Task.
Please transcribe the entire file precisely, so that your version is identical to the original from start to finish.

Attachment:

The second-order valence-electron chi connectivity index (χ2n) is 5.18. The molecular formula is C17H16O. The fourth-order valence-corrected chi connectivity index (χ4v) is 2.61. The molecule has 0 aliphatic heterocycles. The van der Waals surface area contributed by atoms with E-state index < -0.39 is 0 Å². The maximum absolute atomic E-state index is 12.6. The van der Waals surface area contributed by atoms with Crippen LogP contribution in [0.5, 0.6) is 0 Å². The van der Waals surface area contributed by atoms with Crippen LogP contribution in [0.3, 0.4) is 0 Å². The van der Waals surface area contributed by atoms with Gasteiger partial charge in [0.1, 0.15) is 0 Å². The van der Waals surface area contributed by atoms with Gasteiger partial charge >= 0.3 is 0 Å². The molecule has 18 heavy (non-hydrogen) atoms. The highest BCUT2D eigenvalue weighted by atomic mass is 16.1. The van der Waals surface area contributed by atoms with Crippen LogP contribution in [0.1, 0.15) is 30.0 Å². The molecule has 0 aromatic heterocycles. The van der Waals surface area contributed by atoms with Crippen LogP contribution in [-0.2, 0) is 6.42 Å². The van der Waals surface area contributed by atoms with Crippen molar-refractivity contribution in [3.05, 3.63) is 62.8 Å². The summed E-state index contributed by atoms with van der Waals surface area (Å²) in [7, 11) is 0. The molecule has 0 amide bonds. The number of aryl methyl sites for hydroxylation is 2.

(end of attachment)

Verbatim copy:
The second-order valence-electron chi connectivity index (χ2n) is 5.18. The molecular formula is C17H16O. The fourth-order valence-corrected chi connectivity index (χ4v) is 2.61. The molecule has 0 aliphatic heterocycles. The van der Waals surface area contributed by atoms with E-state index < -0.39 is 0 Å². The maximum absolute atomic E-state index is 12.6. The van der Waals surface area contributed by atoms with Crippen LogP contribution in [0.5, 0.6) is 0 Å². The van der Waals surface area contributed by atoms with Crippen LogP contribution in [0.3, 0.4) is 0 Å². The van der Waals surface area contributed by atoms with Gasteiger partial charge in [0.1, 0.15) is 0 Å². The van der Waals surface area contributed by atoms with Gasteiger partial charge >= 0.3 is 0 Å². The molecule has 18 heavy (non-hydrogen) atoms. The highest BCUT2D eigenvalue weighted by atomic mass is 16.1. The van der Waals surface area contributed by atoms with Crippen LogP contribution in [0.1, 0.15) is 30.0 Å². The molecule has 0 aromatic heterocycles. The van der Waals surface area contributed by atoms with Crippen LogP contribution in [-0.2, 0) is 6.42 Å². The van der Waals surface area contributed by atoms with Crippen molar-refractivity contribution in [3.05, 3.63) is 62.8 Å². The summed E-state index contributed by atoms with van der Waals surface area (Å²) in [7, 11) is 0. The molecule has 0 amide bonds. The number of aryl methyl sites for hydroxylation is 2.